Protect mental patients from stigma, says DSD
Written by Millennium on August 10, 2019
JULIET MAKWAMA writes
COMMUNITIES should not discriminate against those on mental health medication because everyone is at risk of the condition, says Disability and Social Development (DSD) specialist Mwiya Mwiya.
Mr Mwiya said that most commonly diagnosed mental illnesses in Zambia were those to do with depression, alongside other neuropsychiatric disorders relating to drug and alcohol abuse.
According to a paper presented in April 2017 by Dr Ravi Paul, Head of Department of Psychiatry, University Teaching Hospital, Zambia, and Dr Subodh Dave, Associate Dean, Trainee Support, Derby, UK, the risk of mortality to mental health is significantly increased by the stigma attached to mental illness, high unemployment and socio-economic difficulties.
And in an interview, Mr Mwiya said every individual within the community was a potential mental health patient, and those who need psychiatrist help should not be looked down upon.
“Every individual in the community regardless of their social standing is prone to having different kinds of illnesses which include mental health,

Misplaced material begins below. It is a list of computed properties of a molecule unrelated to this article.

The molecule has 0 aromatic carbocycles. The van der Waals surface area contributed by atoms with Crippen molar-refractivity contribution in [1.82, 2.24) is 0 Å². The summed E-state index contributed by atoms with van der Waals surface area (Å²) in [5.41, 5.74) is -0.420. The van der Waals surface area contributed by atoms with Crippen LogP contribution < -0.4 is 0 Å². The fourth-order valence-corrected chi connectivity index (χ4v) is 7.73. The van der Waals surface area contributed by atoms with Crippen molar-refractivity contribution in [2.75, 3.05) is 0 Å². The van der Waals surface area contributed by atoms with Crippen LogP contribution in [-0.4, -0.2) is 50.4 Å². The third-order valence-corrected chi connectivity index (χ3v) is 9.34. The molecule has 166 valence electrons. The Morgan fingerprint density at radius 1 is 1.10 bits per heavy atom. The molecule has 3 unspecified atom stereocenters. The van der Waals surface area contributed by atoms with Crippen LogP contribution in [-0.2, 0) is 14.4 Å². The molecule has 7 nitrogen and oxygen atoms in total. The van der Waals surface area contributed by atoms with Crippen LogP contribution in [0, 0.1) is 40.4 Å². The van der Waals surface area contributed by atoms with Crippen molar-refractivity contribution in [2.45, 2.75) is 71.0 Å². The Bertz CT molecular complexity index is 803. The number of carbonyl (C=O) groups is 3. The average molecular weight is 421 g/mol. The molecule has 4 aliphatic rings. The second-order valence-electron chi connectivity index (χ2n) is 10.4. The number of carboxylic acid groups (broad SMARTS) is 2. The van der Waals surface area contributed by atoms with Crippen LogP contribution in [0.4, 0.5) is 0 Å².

“ Not too long ago people with tuberculosis were discriminated against but today people are able to take related medicines without fear because it has been accepted,” Mr Mwiya said.
Mr Mwiya said the in the same way, Zambia needed to reach a point where people with mental illness were not exposed to stigma and could take their medication without fear of how the community would perceive them.
He said it was vital that mental health patients took their medicine without feeling ashamed.
“Most people associate medicines for mental health and psychiatrist conditions to people picking rubbish from the streets which should not be the case,” he said.
He said the stigma against mental health needed to be overcome as mental health disorders were curable just like most common diseases like malaria.